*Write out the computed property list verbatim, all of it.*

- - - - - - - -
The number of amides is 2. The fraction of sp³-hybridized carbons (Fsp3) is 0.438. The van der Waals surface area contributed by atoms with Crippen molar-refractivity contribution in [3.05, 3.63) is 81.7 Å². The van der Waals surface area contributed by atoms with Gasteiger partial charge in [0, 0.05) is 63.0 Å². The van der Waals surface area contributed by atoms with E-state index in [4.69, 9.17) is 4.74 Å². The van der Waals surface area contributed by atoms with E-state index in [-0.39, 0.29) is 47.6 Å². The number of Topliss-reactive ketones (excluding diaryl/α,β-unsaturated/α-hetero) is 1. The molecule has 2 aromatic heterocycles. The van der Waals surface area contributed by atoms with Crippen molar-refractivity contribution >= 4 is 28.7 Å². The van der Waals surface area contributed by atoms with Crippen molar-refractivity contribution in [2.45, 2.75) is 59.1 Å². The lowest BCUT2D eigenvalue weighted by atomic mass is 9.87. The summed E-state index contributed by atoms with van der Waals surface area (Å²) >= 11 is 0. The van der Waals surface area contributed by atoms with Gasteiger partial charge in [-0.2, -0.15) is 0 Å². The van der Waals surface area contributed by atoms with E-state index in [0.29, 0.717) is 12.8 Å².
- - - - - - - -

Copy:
The number of amides is 2. The fraction of sp³-hybridized carbons (Fsp3) is 0.438. The van der Waals surface area contributed by atoms with Crippen molar-refractivity contribution in [3.05, 3.63) is 81.7 Å². The van der Waals surface area contributed by atoms with Gasteiger partial charge in [0, 0.05) is 63.0 Å². The van der Waals surface area contributed by atoms with E-state index in [4.69, 9.17) is 4.74 Å². The van der Waals surface area contributed by atoms with E-state index in [-0.39, 0.29) is 47.6 Å². The number of Topliss-reactive ketones (excluding diaryl/α,β-unsaturated/α-hetero) is 1. The molecule has 2 aromatic heterocycles. The van der Waals surface area contributed by atoms with Crippen molar-refractivity contribution >= 4 is 28.7 Å². The van der Waals surface area contributed by atoms with Crippen molar-refractivity contribution in [2.45, 2.75) is 59.1 Å². The lowest BCUT2D eigenvalue weighted by atomic mass is 9.87. The summed E-state index contributed by atoms with van der Waals surface area (Å²) >= 11 is 0. The van der Waals surface area contributed by atoms with Gasteiger partial charge in [-0.2, -0.15) is 0 Å². The van der Waals surface area contributed by atoms with E-state index in [0.29, 0.717) is 12.8 Å².